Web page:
It instantly became clear that Kerri was badly hurt. So much so that she collapsed onto her knees and needed assistance just to leave the platform. The team’s coach, Bela Karolyi, carried Kerri onto the medals podium and after the ceremony, she was hospitalised for a third-degree lateral sprain and tendon damage. “People think these girls are fragile dolls. They’re not. They’re courageous,” Karolyi told the gathered press.
Stug became a national hero, meeting with President Bill Clinton, appearing on talk shows across the US and making the cover of Sports Illustrated. Speaking to the media after the win, she said, “This is the Olympics. This is what you dream about from when you’re 5 years old. I wasn’t going to stop.”
The athlete who had to finish, even with a broken hamstring
The 1992 men’s 400m final had the world in tears. Not just in sympathy for the injured Derek Redmond, but because his story resonated with every parent, and the child within us all.
Pain was not new for Redmond. He had been forced to withdraw from the 1988 Seoul Olympics due to tendinitis and had missed the 1986 Commonwealth Games because of a serious hamstring injury. What happened at the Games in 1992 was the determination of a man who refused to let his injuries define him.
Speaking to the press later, Redmond remembered how, “On the day everything went smooth. I got a really good start, which was unusual for me. I think I was the first to react to the pistol. My normal tactics were to get round the first bend and then put the burners on for 30m, accelerate hard. But by the time I’d got upright I was almost round the bend, much further than usual, and I decided not to bother, to save my energy in case I had to fight for the line. About three strides later I felt a pop.”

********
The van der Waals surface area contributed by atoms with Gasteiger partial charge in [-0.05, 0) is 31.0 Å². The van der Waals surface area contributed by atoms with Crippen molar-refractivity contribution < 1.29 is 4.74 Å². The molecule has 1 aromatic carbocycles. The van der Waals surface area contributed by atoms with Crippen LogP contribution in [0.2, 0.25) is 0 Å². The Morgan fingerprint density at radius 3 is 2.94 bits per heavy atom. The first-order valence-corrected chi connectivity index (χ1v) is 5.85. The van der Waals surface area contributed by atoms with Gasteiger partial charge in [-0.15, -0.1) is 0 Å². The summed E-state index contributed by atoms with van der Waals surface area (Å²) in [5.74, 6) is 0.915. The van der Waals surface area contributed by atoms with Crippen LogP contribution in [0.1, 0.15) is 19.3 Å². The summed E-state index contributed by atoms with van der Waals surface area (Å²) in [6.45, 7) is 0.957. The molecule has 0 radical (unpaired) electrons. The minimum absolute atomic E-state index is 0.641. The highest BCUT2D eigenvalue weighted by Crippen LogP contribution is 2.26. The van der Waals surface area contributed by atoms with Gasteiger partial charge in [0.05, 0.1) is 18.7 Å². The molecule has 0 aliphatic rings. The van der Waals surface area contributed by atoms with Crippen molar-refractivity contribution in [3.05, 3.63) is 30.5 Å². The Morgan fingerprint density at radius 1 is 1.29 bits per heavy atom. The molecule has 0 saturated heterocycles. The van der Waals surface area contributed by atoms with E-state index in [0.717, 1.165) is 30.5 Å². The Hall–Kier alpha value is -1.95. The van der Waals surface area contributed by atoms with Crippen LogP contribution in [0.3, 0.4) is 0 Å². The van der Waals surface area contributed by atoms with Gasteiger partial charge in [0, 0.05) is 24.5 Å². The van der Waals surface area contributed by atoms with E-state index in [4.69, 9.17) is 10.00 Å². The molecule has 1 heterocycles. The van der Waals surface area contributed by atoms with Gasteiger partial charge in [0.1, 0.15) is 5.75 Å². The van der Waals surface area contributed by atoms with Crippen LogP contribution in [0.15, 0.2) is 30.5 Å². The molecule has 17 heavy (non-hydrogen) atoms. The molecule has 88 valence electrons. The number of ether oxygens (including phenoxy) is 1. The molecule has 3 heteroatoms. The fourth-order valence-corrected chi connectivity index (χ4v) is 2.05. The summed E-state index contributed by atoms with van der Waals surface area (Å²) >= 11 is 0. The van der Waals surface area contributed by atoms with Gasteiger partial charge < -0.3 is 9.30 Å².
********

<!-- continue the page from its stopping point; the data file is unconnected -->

"It was a spontaneous reaction, as if I had seen him hit by a car”
That pop was his hamstring. Redmond collapsed to the floor in pain. With his head in his hands, it was clear he was seriously hurt. But rather than allow himself to be quietly stretchered off by paramedics, what the runner did next amazed the world.
Redmond got back up, and heavily limping he tried to finish the race. As the spectators rose in a standing ovation, his father tore through security to run to his son’s side and, holding Redmond up, they finished the race side by side.
Looking back on that day, Derek’s father remembered how he’d told his son to stop. When it became clear that he was determined to finish, he said, “Well then, we’re going to finish this together. Even now, it’s hard to say how or why I did it. It was a spontaneous reaction, as if I had seen him hit by a car.”
Redmond’s courage has now allowed him to travel the world as a motivational speaker.
The discus medalist who'd never seen a discus before
1896 is known as the first modern Olympics. But it was a completely different affair to what we know today. It featured 14 countries competing in 10 disciplines across 43 events and some of the athletes entered not knowing what to expect.
One such athlete was Robert Garrett. The American excelled at track and field during his undergrad years and entered the Olympics playing to his strength, shot put. One of his professors suggested he enter the discus event too. The only thing Garrett was sure of at this point was that it was a throwing event from Greek , he had no idea what the apparatus looked like, how to throw it or where to seek training, but the most pressing problem seemed to be obtaining the discus itself.